Southeast Asia at risk of missing coronavirus cases amid dengue outbreak



    • A report by Singapore-based doctors in The Lancet has warned of the possibility of false-positive results for dengue due to its similarities with Covid-19
    • Singapore, Malaysia and the Philippines are currently suffering concurrent outbreaks of the mosquito-borne disease and the novel coronavirus

    AdvertisementThe concurrent outbreaks of dengue and Covid-19 in Southeast Asia will pose new challenges for authorities and health care workers, with experts warning that new coronavirus infections could slip through the cracks.

    Their concerns were sparked by a March 4 report by Singapore-based doctors in medical journal The Lancet that pointed to the similarities between the mosquito-borne disease and the novel coronavirus – and how this could result in false-positive results for dengue.

    “Dengue and coronavirus disease 2019 (Covid-19) are difficult to distinguish because they have shared clinical and laboratory features,” wrote the group of authors from Singapore’s National University Health System, Ng Teng Fong General Hospital, and the Environmental Health Institute.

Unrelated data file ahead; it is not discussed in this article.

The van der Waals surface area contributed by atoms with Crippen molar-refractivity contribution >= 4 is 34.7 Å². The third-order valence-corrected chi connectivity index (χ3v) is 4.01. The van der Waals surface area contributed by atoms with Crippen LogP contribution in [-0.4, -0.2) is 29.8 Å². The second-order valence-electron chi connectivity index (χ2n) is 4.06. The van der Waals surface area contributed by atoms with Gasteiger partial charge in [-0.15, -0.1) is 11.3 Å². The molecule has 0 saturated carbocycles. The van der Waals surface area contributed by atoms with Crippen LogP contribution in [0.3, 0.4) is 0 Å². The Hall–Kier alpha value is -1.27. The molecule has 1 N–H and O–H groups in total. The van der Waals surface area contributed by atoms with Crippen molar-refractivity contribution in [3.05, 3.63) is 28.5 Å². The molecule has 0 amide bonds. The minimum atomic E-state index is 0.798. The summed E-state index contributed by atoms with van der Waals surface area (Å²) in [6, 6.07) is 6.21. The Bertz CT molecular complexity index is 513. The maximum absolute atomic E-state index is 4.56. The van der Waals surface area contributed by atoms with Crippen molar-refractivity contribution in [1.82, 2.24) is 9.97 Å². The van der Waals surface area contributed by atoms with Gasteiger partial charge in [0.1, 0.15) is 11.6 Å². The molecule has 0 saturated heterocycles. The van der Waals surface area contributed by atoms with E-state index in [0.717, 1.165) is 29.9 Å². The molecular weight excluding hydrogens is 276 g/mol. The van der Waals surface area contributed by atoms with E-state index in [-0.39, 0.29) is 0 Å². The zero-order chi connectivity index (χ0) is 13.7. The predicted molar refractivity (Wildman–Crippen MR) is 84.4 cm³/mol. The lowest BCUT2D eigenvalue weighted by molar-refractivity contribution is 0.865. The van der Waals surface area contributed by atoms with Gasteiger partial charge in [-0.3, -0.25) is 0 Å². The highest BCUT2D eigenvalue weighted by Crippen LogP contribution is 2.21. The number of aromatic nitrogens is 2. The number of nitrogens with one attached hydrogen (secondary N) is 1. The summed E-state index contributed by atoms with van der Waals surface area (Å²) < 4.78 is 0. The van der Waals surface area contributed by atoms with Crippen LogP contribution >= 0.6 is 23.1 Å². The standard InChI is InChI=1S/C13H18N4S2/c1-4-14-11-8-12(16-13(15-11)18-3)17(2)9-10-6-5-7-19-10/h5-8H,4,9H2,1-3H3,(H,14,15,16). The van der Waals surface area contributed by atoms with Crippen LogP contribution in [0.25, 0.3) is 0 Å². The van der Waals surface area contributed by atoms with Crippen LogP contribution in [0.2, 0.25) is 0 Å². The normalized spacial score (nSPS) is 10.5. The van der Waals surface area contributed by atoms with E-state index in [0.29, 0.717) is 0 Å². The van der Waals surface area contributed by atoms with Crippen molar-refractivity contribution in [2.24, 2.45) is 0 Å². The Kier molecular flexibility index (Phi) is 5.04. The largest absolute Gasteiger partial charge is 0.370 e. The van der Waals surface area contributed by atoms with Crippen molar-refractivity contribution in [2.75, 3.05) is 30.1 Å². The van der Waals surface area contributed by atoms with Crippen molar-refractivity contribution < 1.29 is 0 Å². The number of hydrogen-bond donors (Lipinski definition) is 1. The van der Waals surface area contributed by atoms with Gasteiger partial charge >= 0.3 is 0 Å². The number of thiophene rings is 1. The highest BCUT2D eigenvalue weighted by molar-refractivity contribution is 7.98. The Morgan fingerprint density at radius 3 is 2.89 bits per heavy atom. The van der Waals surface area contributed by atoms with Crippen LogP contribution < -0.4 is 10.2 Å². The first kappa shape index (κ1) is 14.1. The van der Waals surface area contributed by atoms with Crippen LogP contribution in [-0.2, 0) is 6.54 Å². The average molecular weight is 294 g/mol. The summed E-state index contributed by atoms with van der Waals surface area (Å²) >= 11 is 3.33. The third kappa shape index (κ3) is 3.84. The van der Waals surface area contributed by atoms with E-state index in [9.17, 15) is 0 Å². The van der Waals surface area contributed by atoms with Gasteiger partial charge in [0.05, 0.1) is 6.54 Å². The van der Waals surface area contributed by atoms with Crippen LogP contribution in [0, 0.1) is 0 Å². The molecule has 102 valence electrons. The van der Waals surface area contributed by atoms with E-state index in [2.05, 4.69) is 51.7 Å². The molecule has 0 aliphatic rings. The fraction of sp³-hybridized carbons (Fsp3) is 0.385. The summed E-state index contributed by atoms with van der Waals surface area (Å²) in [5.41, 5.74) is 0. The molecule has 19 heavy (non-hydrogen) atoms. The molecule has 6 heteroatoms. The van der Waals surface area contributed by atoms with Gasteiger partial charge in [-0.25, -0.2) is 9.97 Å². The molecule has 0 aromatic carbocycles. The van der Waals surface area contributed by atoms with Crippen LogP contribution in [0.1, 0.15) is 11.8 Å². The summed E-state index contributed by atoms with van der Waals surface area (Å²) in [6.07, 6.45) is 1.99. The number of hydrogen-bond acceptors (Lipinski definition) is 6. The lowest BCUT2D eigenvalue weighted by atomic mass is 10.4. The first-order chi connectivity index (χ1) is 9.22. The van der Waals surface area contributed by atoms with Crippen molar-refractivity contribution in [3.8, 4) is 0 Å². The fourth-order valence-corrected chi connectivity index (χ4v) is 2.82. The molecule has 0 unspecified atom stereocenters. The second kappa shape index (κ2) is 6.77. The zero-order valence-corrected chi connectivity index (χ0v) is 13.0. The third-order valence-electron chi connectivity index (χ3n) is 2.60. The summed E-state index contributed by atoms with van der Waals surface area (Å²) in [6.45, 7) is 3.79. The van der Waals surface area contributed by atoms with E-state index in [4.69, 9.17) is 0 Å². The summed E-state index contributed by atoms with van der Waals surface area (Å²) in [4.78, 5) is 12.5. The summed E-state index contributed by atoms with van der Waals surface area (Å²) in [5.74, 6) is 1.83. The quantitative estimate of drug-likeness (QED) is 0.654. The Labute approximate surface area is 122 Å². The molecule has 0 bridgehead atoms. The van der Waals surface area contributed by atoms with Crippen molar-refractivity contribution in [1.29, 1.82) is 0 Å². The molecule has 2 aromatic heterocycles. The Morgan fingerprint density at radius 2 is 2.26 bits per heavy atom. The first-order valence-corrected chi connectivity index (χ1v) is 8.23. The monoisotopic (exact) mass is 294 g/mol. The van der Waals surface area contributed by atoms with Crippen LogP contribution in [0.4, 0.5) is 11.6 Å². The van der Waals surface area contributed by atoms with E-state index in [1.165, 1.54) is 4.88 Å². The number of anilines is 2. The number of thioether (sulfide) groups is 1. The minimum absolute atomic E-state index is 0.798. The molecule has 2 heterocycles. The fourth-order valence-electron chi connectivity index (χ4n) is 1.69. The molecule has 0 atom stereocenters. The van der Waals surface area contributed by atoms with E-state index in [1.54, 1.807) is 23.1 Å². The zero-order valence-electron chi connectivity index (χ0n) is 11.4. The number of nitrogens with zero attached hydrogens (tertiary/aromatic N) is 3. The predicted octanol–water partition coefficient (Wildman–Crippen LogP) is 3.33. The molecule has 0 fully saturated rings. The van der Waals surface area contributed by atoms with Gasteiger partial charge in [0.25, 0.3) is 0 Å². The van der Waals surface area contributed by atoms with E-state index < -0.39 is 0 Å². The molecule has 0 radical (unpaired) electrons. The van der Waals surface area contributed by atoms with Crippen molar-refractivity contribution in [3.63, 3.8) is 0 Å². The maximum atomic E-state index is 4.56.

The report cited the case of two Singaporeans who initially tested positive for dengue after rapid serological testing – a term usually used for antibody tests – but were later found to have been infected with Covid-19. Neither patient had travelled to areas affected by the coronavirus, but had exhibited symptoms such as fever and coughing.

    “These are very common in all virus illnesses,” said infectious diseases expert Leong Hoe Nam from Mount Elizabeth Novena Hospital. He added that muscle aches were another symptom exhibited by patients suffering from influenza, dengue, Zika or Chikungunya.


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